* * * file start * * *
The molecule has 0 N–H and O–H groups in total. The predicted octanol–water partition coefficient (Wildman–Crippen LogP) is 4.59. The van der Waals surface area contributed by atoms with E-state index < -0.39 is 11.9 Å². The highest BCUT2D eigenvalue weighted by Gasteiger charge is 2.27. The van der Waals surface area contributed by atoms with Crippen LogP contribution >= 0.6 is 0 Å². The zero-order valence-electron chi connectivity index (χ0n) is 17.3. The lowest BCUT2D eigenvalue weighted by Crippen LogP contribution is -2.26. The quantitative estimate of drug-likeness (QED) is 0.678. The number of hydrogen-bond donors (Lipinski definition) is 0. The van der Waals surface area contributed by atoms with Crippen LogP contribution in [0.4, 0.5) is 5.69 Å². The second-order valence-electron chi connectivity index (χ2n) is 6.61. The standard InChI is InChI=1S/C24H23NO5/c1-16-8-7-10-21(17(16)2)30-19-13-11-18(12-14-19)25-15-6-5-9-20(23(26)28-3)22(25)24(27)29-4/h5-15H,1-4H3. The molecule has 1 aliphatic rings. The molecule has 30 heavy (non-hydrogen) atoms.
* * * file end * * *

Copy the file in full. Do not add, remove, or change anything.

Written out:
The molecule has 0 N–H and O–H groups in total. The predicted octanol–water partition coefficient (Wildman–Crippen LogP) is 4.59. The van der Waals surface area contributed by atoms with E-state index < -0.39 is 11.9 Å². The highest BCUT2D eigenvalue weighted by Gasteiger charge is 2.27. The van der Waals surface area contributed by atoms with Crippen LogP contribution >= 0.6 is 0 Å². The zero-order valence-electron chi connectivity index (χ0n) is 17.3. The lowest BCUT2D eigenvalue weighted by Crippen LogP contribution is -2.26. The quantitative estimate of drug-likeness (QED) is 0.678. The number of hydrogen-bond donors (Lipinski definition) is 0. The van der Waals surface area contributed by atoms with Crippen LogP contribution in [0.4, 0.5) is 5.69 Å². The second-order valence-electron chi connectivity index (χ2n) is 6.61. The standard InChI is InChI=1S/C24H23NO5/c1-16-8-7-10-21(17(16)2)30-19-13-11-18(12-14-19)25-15-6-5-9-20(23(26)28-3)22(25)24(27)29-4/h5-15H,1-4H3. The molecule has 1 aliphatic rings. The molecule has 30 heavy (non-hydrogen) atoms.